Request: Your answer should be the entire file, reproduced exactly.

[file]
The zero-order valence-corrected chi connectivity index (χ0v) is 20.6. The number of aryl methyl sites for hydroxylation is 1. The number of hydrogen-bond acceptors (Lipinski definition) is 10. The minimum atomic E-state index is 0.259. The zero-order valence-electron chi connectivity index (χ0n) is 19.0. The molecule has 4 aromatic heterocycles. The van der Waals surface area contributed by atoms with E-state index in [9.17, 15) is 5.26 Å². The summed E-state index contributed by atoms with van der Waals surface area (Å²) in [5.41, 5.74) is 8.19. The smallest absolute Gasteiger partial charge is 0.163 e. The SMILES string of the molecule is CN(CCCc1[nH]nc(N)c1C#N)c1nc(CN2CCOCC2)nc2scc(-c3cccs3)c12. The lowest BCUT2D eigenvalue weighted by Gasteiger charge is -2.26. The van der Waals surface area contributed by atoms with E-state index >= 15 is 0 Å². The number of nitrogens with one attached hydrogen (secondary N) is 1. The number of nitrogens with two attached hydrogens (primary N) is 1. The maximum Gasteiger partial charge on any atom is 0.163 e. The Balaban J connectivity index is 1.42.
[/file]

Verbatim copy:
The zero-order valence-corrected chi connectivity index (χ0v) is 20.6. The number of aryl methyl sites for hydroxylation is 1. The number of hydrogen-bond acceptors (Lipinski definition) is 10. The minimum atomic E-state index is 0.259. The zero-order valence-electron chi connectivity index (χ0n) is 19.0. The molecule has 4 aromatic heterocycles. The van der Waals surface area contributed by atoms with E-state index in [9.17, 15) is 5.26 Å². The summed E-state index contributed by atoms with van der Waals surface area (Å²) in [5.41, 5.74) is 8.19. The smallest absolute Gasteiger partial charge is 0.163 e. The SMILES string of the molecule is CN(CCCc1[nH]nc(N)c1C#N)c1nc(CN2CCOCC2)nc2scc(-c3cccs3)c12. The lowest BCUT2D eigenvalue weighted by Gasteiger charge is -2.26. The van der Waals surface area contributed by atoms with E-state index >= 15 is 0 Å². The number of nitrogens with one attached hydrogen (secondary N) is 1. The number of nitrogens with two attached hydrogens (primary N) is 1. The maximum Gasteiger partial charge on any atom is 0.163 e. The Balaban J connectivity index is 1.42.